Tactical AI beats a US Air Force colonel in a dogfighting simulation

Whether it’s Deep Blue beating Garry Kasparov at chess, Watson defeating Ken Jennings at Jeopardy!, or Google DeepMind’s AlphaGO besting Lee Sedo at Go, artificial intelligence can’t be underestimated when it comes to taking on the champions and winning.

Well, chalk another win up for AI!

That’s because a new AI system called ALPHA — developed by recent University of Cincinnati doctoral graduate Nick Ernest, now CEO of Psibernetix — recently defeated retired United States Air Force Colonel Gene Lee in an air combat simulator. Not only did Colonel Lee, who has extensive aerial combat experience as an instructor, fail to kill ALPHA’s aircraft during combat, he was also repeatedly shot out of the air by the bot.

According to Lee, ALPHA is “the most aggressive, responsive, dynamic and credible AI I’ve seen to date.”

“ALPHA is an incredibly difficult opponent to face,” Psibernetix CEO Nick Ernest tells Digital Trends. “Even flying against other pilots when ALPHA has severe handicaps to a number of its systems — including speed, turning, missile capability and sensors — it is able to win. There is additional work to be done to both increase ALPHA’s capabilities and improve its model fidelity, but these results represent a significant breakthrough.”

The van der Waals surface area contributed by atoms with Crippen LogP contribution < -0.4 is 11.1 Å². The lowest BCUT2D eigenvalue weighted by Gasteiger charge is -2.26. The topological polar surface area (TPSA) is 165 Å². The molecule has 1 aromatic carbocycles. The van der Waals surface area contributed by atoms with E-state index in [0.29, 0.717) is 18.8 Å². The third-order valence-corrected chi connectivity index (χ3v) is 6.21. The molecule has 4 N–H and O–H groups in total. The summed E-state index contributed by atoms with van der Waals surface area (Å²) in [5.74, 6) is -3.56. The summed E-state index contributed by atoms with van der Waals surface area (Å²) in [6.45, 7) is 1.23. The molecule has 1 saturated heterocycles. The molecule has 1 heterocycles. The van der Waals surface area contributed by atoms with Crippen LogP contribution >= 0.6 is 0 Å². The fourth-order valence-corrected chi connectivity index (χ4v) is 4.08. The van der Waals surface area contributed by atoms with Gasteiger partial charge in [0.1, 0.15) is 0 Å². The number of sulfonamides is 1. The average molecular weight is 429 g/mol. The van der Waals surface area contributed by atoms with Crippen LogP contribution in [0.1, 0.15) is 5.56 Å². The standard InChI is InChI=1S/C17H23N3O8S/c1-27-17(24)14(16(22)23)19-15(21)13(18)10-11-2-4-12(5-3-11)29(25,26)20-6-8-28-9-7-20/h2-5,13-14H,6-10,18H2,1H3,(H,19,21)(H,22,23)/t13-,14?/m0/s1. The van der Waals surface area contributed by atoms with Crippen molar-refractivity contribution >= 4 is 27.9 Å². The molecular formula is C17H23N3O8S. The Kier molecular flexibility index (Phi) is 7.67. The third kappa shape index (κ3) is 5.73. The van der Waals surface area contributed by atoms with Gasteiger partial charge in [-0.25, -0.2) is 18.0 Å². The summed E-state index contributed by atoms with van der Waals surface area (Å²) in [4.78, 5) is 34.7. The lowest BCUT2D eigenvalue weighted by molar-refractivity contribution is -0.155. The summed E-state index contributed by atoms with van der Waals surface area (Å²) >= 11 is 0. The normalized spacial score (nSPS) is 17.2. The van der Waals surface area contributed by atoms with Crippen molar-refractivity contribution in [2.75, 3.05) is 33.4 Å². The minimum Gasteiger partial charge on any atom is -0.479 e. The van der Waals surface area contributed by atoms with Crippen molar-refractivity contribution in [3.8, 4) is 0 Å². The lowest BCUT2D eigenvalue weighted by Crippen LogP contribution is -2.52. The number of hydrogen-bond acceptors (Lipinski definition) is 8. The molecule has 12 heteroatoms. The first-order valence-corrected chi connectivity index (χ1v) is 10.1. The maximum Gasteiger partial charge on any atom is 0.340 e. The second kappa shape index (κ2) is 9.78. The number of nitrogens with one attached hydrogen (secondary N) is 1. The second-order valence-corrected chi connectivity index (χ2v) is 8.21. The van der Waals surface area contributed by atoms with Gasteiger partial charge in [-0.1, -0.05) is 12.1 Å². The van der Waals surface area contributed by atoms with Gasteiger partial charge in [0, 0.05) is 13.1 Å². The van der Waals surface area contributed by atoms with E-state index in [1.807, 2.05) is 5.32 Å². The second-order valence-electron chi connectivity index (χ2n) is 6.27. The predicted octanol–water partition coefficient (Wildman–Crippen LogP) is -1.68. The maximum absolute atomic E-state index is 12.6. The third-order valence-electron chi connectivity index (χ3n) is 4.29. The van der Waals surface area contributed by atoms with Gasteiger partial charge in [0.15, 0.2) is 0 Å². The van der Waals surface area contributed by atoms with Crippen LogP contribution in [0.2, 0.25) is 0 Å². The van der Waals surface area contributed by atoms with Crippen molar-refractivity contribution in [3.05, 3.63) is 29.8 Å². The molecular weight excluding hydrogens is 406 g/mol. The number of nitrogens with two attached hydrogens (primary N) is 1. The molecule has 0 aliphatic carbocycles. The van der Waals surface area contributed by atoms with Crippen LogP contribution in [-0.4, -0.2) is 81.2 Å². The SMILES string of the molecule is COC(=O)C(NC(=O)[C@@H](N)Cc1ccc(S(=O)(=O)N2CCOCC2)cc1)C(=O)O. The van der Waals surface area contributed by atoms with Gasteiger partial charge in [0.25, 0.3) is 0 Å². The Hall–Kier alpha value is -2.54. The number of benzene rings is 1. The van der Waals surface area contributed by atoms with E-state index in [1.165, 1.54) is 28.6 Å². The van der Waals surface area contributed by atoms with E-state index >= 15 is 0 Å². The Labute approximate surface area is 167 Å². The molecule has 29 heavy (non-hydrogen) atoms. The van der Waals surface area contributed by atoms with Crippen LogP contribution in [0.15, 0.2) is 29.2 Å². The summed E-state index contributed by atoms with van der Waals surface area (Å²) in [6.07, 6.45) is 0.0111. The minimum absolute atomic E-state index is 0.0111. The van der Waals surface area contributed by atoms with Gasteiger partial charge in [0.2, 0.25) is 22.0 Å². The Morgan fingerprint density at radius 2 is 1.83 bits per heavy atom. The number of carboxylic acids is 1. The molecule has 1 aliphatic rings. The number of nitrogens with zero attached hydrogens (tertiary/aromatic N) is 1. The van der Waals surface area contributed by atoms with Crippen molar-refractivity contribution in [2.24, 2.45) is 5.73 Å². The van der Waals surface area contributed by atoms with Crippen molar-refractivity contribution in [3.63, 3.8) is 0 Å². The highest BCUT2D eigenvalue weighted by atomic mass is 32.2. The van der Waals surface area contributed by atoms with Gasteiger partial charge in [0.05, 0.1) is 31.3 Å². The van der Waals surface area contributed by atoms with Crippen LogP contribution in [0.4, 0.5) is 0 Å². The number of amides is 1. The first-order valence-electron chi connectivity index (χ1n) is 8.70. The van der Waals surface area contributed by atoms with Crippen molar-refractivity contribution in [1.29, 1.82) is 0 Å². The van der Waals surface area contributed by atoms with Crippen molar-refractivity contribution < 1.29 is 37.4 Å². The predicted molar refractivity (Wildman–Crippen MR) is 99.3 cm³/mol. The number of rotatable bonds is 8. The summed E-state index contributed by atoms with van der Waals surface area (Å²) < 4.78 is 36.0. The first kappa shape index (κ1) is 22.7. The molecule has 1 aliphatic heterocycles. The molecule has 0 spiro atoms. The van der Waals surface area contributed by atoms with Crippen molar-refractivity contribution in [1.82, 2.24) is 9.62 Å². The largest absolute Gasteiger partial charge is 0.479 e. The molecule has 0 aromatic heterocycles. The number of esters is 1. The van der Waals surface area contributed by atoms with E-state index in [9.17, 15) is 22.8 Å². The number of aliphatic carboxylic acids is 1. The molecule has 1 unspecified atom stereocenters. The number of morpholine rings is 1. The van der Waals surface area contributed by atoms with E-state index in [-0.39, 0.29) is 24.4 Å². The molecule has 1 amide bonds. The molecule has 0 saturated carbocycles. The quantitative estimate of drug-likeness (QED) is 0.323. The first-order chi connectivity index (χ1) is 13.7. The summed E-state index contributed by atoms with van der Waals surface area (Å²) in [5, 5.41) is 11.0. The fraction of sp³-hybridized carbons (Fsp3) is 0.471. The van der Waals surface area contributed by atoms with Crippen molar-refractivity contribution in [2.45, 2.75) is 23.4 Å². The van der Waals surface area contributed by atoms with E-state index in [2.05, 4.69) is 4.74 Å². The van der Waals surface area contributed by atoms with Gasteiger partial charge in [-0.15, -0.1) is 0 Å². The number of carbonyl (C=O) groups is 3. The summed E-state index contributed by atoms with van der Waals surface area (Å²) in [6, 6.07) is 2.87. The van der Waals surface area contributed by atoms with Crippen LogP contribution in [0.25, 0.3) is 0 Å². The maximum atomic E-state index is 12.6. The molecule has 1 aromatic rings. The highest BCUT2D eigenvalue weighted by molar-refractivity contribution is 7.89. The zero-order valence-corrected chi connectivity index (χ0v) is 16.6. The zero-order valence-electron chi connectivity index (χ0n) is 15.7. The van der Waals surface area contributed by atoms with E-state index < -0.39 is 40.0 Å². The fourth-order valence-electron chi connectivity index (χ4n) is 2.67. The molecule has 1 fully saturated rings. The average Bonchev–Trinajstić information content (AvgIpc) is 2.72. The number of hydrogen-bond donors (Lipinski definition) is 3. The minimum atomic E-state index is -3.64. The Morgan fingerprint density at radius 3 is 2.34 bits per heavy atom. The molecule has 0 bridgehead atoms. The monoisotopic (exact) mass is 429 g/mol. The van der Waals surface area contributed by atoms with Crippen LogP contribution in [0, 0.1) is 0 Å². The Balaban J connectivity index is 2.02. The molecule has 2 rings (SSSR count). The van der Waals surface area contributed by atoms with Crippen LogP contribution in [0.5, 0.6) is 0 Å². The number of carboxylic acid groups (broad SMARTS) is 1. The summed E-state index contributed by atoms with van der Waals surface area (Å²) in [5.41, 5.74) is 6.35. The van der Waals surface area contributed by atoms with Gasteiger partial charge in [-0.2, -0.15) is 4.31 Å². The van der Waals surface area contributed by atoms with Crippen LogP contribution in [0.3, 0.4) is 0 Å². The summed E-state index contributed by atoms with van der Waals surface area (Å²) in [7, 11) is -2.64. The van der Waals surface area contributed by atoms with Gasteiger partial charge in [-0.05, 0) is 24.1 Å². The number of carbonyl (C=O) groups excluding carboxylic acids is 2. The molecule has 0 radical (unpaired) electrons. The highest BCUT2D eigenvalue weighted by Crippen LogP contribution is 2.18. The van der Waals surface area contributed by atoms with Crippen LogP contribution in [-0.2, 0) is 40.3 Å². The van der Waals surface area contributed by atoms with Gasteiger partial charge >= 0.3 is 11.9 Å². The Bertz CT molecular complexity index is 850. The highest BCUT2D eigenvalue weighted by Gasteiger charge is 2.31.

But haven’t there been hard combat video game simulators for years? What is it that makes ALPHA any different to any of the other popular combat sim video games out there?

“Typically, video games have extremely simplified underlying simulation mechanics,” Ernest notes. “These immense simplifications greatly reduce the scope of the problem. AFSIM, the environment ALPHA flies in for this study, is a high-fidelity simulator, which can realistically represent a modern air combat environment with appropriately behaving models for aircraft, sensors, and weapons. Rather than relying on cheating by giving the AI an unfair advantage with its capabilities, we create virtual opponents that present real challenges through legitimate means.”

As for the future, Ernest says he sees tools like ALPHA playing out as next-gen autopilots in real aircraft: possibly as part of manned/unmanned teams in the theater of air combat. “This isn’t just about reaction times; the raw quantity of information flying around is staggering,” he says. “Calculations need to be performed constantly on this massive flow of data, and AI systems are perfectly suited for that job.”

Move over Maverick. In 2016, it turns out you’re no longer the Top Gun!


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